Eastern Slobozhanshchyna could well have become part of the Ukrainian state in 1917-1921 if it had been preserved. In particular, the UPR included several districts of Kursk and Voronezh provinces, and almost the entire region was annexed under Petro Skoropadskyi. But later it was seized by the Bolsheviks, who did not want to hand it over to the puppet Ukrainian SSR. According to the 1926 census, the Ukrainian population dominated in many districts, but in the 1930s active Russification began, and the percentage of people who considered themselves Ukrainians has been steadily decreasing until the present day.

  • Kuban

After the liquidation of the Zaporizhian Sich in 1775, the imperial government resettled a portion of the Cossacks to the lands between the Kuban River and the Sea of Azov, which had been taken from the Ottoman Empire. In a short time, nearly 25,000 Ukrainian Cossacks with their families moved there, forming 40 kurins that were part of the Black Sea Cossack Host.

Former Zaporizhians found themselves in challenging survival conditions due to constant attacks from Turks, Adyghe people, and other Caucasian nations. The Black Sea Cossack Host was predominantly replenished by Cossacks from the Chernihiv, Poltava, and Kharkiv provinces. The main resettlement campaigns occurred in the first half of the 19th century. One of the initial stages of Russification took place in 1860 when the Black Sea Cossack Host merged with part of the Linear Cossack Host, composed of Russians. Since then, the united force began to be called the Kuban Cossack Host.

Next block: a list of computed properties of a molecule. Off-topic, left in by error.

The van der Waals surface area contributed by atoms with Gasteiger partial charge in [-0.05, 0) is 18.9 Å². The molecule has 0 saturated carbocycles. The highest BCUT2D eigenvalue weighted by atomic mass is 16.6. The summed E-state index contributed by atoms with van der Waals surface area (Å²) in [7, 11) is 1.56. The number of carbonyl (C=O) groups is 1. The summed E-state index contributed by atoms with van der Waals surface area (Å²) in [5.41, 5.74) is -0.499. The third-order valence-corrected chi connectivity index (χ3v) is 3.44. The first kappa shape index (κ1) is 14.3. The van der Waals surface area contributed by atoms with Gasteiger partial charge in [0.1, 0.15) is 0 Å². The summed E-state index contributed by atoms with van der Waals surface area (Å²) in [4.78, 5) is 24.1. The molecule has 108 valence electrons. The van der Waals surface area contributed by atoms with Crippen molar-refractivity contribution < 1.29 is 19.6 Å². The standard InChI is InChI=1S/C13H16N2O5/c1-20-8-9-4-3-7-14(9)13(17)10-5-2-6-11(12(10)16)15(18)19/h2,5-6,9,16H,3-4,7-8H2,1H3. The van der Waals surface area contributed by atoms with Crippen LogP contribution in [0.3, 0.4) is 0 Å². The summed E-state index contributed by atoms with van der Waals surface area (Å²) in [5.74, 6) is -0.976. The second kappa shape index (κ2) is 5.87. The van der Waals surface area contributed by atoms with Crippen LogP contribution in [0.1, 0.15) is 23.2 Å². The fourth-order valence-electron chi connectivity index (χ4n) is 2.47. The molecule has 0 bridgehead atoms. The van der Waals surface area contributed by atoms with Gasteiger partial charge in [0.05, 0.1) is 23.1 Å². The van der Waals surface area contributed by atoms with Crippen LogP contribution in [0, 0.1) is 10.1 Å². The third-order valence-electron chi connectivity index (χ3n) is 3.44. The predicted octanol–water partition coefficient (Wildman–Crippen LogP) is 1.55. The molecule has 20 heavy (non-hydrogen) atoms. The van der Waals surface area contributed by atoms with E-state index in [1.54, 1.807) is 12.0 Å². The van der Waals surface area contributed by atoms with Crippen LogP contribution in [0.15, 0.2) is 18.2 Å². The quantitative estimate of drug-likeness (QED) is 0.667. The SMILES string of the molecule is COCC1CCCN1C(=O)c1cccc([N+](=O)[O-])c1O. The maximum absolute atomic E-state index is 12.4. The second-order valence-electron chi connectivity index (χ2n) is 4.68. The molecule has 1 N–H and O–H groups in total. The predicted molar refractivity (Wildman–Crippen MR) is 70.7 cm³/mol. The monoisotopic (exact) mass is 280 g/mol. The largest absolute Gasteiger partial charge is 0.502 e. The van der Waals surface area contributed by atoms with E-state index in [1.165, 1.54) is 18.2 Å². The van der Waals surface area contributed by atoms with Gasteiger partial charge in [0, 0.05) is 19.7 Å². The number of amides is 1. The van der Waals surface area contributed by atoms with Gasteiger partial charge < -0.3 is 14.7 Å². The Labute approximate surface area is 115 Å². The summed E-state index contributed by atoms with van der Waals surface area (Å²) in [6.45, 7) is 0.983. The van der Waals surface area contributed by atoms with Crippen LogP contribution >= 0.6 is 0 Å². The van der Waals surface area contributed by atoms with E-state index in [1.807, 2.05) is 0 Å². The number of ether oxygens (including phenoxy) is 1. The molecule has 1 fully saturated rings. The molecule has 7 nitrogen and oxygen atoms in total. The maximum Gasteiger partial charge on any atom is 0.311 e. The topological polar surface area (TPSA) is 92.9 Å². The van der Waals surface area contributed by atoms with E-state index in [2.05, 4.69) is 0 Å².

"Kuban Cossacks communicated in the Ukrainian language and accordingly identified themselves as Ukrainians. According to the census conducted in Imperial Russia in 1897, over 900,000 Ukrainians lived in the Kuban region, constituting 47.4% of the population. In the region, they were the largest ethnic group," writes Kralyuk.

After the 1917 revolution, a movement for the creation of their own state unfolded in Kuban. In February 1918, the Kuban People's Republic was proclaimed. Notably, among the local Cossacks, there was a well-known idea of joining the Ukrainian state. Hetman Petro Skoropadsky even received a delegation and generally agreed to the proposal, but ultimately, Kuban couldn't be saved from the Bolsheviks. The Ukrainian Cossack movement was eventually taken under the control of the White Army led by Anton Denikin and subsequently eliminated.

In the first half of the 1920s, Kuban resisted the Bolsheviks. Because of this resistance, the central government agreed to Ukrainianization. By 1926, Ukrainians constituted 66.58% of the population (over 3 million people). In 1932-1933, Ukrainianization was reversed, and education in schools and official business abruptly shifted to the Russian language. Russians from the north were resettled in Kuban, and the Ukrainian dialect was dismissed as "Cossack talk" and purportedly a dialect of the Russian language.